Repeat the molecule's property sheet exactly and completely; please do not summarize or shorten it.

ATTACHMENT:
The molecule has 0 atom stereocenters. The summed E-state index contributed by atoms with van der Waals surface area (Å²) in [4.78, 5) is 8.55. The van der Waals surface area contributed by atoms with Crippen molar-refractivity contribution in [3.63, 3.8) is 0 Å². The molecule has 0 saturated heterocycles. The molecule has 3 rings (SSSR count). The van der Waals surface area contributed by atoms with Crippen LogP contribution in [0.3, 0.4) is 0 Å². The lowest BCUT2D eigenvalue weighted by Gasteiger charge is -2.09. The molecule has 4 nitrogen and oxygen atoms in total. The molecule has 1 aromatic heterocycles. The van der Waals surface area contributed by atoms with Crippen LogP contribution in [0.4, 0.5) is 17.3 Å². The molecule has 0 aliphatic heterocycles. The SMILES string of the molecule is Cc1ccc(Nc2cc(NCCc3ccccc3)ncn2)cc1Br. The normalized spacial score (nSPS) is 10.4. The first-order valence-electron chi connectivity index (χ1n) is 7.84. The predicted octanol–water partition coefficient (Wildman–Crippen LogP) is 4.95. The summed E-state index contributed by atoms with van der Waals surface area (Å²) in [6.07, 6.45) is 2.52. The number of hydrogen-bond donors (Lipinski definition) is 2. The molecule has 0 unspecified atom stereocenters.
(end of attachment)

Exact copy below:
The molecule has 0 atom stereocenters. The summed E-state index contributed by atoms with van der Waals surface area (Å²) in [4.78, 5) is 8.55. The van der Waals surface area contributed by atoms with Crippen molar-refractivity contribution in [3.63, 3.8) is 0 Å². The molecule has 0 saturated heterocycles. The molecule has 3 rings (SSSR count). The van der Waals surface area contributed by atoms with Crippen LogP contribution in [0.3, 0.4) is 0 Å². The lowest BCUT2D eigenvalue weighted by Gasteiger charge is -2.09. The molecule has 4 nitrogen and oxygen atoms in total. The molecule has 1 aromatic heterocycles. The van der Waals surface area contributed by atoms with Crippen LogP contribution in [0.4, 0.5) is 17.3 Å². The molecule has 0 aliphatic heterocycles. The SMILES string of the molecule is Cc1ccc(Nc2cc(NCCc3ccccc3)ncn2)cc1Br. The normalized spacial score (nSPS) is 10.4. The first-order valence-electron chi connectivity index (χ1n) is 7.84. The predicted octanol–water partition coefficient (Wildman–Crippen LogP) is 4.95. The summed E-state index contributed by atoms with van der Waals surface area (Å²) in [6.07, 6.45) is 2.52. The number of hydrogen-bond donors (Lipinski definition) is 2. The molecule has 0 unspecified atom stereocenters.